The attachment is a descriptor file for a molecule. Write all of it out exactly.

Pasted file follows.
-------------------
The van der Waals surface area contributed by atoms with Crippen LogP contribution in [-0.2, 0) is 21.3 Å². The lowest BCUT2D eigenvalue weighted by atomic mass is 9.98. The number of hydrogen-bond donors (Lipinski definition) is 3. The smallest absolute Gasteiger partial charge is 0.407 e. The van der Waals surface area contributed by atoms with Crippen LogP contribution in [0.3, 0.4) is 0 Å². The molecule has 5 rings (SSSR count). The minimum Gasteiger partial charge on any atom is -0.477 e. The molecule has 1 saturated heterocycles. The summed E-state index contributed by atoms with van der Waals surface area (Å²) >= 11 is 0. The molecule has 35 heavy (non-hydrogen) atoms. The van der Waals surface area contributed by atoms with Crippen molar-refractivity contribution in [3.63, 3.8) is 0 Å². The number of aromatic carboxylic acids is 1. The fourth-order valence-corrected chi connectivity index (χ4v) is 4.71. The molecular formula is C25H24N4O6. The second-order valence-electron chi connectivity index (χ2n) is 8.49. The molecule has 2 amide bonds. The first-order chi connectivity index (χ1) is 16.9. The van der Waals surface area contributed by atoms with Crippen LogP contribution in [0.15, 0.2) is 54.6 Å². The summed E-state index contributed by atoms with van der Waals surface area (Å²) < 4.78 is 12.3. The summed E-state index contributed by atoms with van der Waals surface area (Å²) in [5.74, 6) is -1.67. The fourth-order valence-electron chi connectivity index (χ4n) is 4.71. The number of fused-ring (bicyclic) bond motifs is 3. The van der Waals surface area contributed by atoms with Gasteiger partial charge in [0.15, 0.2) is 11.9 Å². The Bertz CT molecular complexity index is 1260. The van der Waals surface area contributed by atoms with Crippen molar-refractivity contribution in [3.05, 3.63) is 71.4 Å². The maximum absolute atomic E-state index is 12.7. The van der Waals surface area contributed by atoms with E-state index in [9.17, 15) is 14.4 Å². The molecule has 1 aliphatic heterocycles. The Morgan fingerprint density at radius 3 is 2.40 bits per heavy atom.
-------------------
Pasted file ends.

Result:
The van der Waals surface area contributed by atoms with Crippen LogP contribution in [-0.2, 0) is 21.3 Å². The lowest BCUT2D eigenvalue weighted by atomic mass is 9.98. The number of hydrogen-bond donors (Lipinski definition) is 3. The smallest absolute Gasteiger partial charge is 0.407 e. The van der Waals surface area contributed by atoms with Crippen LogP contribution in [0.3, 0.4) is 0 Å². The molecule has 5 rings (SSSR count). The minimum Gasteiger partial charge on any atom is -0.477 e. The molecule has 1 saturated heterocycles. The summed E-state index contributed by atoms with van der Waals surface area (Å²) >= 11 is 0. The molecule has 35 heavy (non-hydrogen) atoms. The van der Waals surface area contributed by atoms with Crippen molar-refractivity contribution in [3.63, 3.8) is 0 Å². The number of aromatic carboxylic acids is 1. The fourth-order valence-corrected chi connectivity index (χ4v) is 4.71. The molecular formula is C25H24N4O6. The second-order valence-electron chi connectivity index (χ2n) is 8.49. The molecule has 2 amide bonds. The first-order chi connectivity index (χ1) is 16.9. The van der Waals surface area contributed by atoms with Crippen LogP contribution in [0.15, 0.2) is 54.6 Å². The summed E-state index contributed by atoms with van der Waals surface area (Å²) < 4.78 is 12.3. The summed E-state index contributed by atoms with van der Waals surface area (Å²) in [5.74, 6) is -1.67. The fourth-order valence-electron chi connectivity index (χ4n) is 4.71. The number of fused-ring (bicyclic) bond motifs is 3. The van der Waals surface area contributed by atoms with Gasteiger partial charge in [0.15, 0.2) is 11.9 Å². The Bertz CT molecular complexity index is 1260. The van der Waals surface area contributed by atoms with Crippen molar-refractivity contribution in [3.05, 3.63) is 71.4 Å². The maximum absolute atomic E-state index is 12.7. The van der Waals surface area contributed by atoms with E-state index in [9.17, 15) is 14.4 Å². The molecule has 1 aliphatic heterocycles. The Morgan fingerprint density at radius 3 is 2.40 bits per heavy atom.